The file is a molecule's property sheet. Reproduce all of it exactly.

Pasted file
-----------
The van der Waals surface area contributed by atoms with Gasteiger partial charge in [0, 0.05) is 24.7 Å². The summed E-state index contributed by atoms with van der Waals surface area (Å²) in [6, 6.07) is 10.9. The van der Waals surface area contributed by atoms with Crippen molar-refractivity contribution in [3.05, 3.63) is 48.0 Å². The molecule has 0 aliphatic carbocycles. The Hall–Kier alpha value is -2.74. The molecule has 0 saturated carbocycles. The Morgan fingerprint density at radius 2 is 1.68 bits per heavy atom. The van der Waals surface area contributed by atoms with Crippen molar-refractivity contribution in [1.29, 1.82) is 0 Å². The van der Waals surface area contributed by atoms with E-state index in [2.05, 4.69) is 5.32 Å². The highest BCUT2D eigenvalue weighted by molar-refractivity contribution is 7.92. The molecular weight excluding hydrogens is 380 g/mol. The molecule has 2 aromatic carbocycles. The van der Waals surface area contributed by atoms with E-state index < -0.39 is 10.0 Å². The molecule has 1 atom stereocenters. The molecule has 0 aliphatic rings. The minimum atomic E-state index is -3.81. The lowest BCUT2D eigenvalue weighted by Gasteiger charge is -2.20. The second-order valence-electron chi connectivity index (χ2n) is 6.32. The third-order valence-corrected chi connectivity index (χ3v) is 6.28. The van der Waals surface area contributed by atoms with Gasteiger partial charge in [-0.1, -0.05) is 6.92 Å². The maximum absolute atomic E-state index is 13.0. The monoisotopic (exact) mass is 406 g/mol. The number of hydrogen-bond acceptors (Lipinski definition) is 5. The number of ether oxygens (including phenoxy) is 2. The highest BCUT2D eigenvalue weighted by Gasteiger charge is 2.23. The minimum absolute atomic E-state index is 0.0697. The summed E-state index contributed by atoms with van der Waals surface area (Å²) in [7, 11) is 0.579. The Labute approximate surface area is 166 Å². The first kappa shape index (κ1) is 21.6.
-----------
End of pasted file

The van der Waals surface area contributed by atoms with Gasteiger partial charge in [0, 0.05) is 24.7 Å². The summed E-state index contributed by atoms with van der Waals surface area (Å²) in [6, 6.07) is 10.9. The van der Waals surface area contributed by atoms with Crippen molar-refractivity contribution in [3.05, 3.63) is 48.0 Å². The molecule has 0 aliphatic carbocycles. The Hall–Kier alpha value is -2.74. The molecule has 0 saturated carbocycles. The Morgan fingerprint density at radius 2 is 1.68 bits per heavy atom. The van der Waals surface area contributed by atoms with Crippen molar-refractivity contribution in [1.29, 1.82) is 0 Å². The van der Waals surface area contributed by atoms with E-state index in [2.05, 4.69) is 5.32 Å². The highest BCUT2D eigenvalue weighted by molar-refractivity contribution is 7.92. The molecular weight excluding hydrogens is 380 g/mol. The molecule has 2 aromatic carbocycles. The van der Waals surface area contributed by atoms with E-state index < -0.39 is 10.0 Å². The molecule has 1 atom stereocenters. The molecule has 0 aliphatic rings. The minimum atomic E-state index is -3.81. The lowest BCUT2D eigenvalue weighted by Gasteiger charge is -2.20. The second-order valence-electron chi connectivity index (χ2n) is 6.32. The third-order valence-corrected chi connectivity index (χ3v) is 6.28. The van der Waals surface area contributed by atoms with Gasteiger partial charge in [-0.1, -0.05) is 6.92 Å². The maximum absolute atomic E-state index is 13.0. The monoisotopic (exact) mass is 406 g/mol. The number of hydrogen-bond acceptors (Lipinski definition) is 5. The number of ether oxygens (including phenoxy) is 2. The highest BCUT2D eigenvalue weighted by Gasteiger charge is 2.23. The minimum absolute atomic E-state index is 0.0697. The summed E-state index contributed by atoms with van der Waals surface area (Å²) in [7, 11) is 0.579. The Labute approximate surface area is 166 Å². The first kappa shape index (κ1) is 21.6.